Thursday, January 13, 2022

Prior to being reclusive, Sohrweide worked, married and had children

Chapter 4, The Old Goat Man of Rosedale

One mystery I’ve partially solved—with the help of cousin Greg, who is an extraordinary researcher—is the question of what Sohrweide’s life was like prior to purchasing his Rosedale property in 1929. The internet and sites such as have helped us piece together a bit of the goat man’s history. But before we get to that, let’s look at what people living today thought about him, which is in some ways more interesting that the truth.

Maize said she understood that “he was an inventor and had notebooks full of the things he wanted to invent.”

Linda and Roger both felt he must have had an engineering background because of the ideas and drawings he had showed our grandfather.

“He had approached Grandpa with two ideas,” Linda said. “He spent a lot of time making big engineering sorts of plans. He wanted Grandpa to get somebody to listen to him, because he had a way to get more power out of Grand Coulee Dam, with engineering. He showed Grandpa the plans for it, and Grandpa said they looked like real plans, but he wouldn’t have any idea who to approach to tell them how to do that.”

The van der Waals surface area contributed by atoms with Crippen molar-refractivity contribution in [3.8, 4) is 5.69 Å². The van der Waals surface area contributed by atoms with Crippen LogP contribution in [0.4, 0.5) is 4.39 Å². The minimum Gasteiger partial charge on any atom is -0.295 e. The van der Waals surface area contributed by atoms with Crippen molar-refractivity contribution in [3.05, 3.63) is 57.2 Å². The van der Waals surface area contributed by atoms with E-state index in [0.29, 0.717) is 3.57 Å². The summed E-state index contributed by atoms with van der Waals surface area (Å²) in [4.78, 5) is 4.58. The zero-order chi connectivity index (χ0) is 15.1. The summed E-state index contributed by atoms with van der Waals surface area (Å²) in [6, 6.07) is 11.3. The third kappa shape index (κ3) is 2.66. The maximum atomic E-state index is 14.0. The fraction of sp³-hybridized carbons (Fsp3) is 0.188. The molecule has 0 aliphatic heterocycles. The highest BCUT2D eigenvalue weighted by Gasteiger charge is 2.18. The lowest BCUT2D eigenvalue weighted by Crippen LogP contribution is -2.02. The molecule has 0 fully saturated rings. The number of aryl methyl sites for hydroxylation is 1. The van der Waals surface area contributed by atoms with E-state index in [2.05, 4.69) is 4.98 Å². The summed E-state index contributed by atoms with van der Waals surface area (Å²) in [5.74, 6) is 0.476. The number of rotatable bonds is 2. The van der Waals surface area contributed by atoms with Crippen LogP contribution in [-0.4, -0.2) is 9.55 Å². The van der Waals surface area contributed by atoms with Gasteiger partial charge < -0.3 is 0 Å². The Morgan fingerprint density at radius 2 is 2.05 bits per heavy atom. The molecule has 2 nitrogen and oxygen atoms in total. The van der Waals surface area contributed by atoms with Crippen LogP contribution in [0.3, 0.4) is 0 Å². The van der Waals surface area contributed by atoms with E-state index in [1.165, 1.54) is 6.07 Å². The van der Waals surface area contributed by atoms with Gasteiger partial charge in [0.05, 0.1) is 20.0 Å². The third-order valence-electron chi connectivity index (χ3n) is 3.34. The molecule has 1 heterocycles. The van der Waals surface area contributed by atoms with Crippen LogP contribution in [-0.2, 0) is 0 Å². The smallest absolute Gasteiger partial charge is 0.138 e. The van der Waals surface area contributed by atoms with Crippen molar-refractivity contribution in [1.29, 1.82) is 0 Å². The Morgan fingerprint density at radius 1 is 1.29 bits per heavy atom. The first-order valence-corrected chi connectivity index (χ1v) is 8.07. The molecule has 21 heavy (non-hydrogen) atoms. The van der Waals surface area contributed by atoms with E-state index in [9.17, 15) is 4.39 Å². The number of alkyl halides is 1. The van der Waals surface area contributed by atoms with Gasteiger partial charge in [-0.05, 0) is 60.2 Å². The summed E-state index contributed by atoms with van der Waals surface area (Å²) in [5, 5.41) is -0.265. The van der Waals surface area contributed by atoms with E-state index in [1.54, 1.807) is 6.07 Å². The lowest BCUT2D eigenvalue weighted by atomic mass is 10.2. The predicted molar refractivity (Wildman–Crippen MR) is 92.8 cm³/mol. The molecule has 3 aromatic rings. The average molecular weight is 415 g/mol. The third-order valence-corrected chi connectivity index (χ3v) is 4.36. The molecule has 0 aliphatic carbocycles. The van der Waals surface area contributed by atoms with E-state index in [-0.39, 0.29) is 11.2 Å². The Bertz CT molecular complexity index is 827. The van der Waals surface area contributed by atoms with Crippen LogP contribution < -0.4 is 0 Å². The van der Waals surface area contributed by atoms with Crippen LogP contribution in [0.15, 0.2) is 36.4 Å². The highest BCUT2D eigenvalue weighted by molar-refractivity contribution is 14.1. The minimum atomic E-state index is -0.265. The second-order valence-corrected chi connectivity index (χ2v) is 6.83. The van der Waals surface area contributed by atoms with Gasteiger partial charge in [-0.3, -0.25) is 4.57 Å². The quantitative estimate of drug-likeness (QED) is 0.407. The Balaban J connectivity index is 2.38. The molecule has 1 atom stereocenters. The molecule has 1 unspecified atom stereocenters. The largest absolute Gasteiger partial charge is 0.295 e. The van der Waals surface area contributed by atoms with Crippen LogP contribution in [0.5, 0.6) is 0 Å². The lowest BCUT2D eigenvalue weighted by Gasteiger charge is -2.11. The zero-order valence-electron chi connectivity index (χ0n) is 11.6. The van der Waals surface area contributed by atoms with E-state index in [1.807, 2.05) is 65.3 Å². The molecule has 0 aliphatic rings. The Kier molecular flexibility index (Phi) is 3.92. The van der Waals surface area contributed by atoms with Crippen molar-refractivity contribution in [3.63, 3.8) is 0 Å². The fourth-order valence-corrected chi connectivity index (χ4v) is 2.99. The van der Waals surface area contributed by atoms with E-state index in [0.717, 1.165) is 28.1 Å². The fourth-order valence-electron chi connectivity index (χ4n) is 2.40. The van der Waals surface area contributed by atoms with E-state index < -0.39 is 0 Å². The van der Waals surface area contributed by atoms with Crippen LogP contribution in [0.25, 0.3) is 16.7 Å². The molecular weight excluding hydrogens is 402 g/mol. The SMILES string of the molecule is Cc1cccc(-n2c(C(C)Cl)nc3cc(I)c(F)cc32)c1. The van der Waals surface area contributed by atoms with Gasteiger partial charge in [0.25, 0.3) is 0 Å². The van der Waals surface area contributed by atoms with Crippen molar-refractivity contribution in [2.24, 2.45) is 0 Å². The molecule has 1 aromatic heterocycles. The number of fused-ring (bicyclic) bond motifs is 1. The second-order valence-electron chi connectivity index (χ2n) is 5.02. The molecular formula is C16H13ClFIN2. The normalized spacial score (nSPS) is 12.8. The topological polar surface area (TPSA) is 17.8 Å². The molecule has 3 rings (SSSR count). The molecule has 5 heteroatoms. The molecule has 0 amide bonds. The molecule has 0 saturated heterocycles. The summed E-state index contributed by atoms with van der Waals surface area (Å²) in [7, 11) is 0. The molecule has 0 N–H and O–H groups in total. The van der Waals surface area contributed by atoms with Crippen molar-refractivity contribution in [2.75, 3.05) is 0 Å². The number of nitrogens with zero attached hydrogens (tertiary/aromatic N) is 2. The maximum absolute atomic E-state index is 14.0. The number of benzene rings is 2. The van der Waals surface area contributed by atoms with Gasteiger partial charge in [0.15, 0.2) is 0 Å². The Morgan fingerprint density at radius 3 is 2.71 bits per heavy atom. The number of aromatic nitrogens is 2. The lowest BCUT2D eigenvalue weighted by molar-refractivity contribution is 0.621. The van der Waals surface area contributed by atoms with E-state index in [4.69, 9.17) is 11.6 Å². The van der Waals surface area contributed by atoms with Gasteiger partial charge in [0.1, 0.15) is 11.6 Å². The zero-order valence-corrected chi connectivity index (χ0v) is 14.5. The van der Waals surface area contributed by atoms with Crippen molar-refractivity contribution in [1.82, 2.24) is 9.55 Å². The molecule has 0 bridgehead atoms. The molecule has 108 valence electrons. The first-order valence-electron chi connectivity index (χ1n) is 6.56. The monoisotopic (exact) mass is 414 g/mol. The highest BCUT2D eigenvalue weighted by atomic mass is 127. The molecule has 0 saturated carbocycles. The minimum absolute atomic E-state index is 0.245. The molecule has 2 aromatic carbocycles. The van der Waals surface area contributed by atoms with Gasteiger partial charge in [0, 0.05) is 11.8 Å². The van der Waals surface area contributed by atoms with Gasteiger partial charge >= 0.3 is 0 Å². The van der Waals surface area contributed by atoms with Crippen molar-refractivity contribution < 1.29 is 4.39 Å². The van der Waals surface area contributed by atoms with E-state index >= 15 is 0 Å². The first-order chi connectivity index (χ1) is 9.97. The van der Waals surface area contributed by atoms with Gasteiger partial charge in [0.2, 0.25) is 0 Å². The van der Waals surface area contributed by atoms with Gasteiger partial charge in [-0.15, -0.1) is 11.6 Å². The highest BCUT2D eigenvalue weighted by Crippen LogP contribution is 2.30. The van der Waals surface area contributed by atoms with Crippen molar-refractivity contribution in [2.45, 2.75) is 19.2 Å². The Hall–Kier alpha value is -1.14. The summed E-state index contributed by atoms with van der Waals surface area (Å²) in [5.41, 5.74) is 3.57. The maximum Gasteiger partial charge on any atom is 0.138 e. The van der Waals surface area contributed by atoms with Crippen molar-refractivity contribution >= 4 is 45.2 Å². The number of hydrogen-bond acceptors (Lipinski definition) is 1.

However, Sohrweide’s engineering prowess did not impress everyone. Greg tells this tale: “When we were kids, one of the stories about Sohrweide was that he had a plan on how to increase the electrical power output of the Grand Coulee dam, but that nobody at the dam would listen to him. Us being kids, we thought maybe he had something on the ball. In the 1970s I asked Julius about it. He kind of scoffed with a chuckle and said that Sohrweide’s ‘plan’ was to extend the length of the turbine blades in the generators, giving the water flowing through the dam more leverage. For anyone who doesn’t get why no one at the Bonneville Power Administration would listen to Sohrweide, it would be akin to contacting NASA and telling them that the next time they launch astronauts into space, they should point the rocket up.”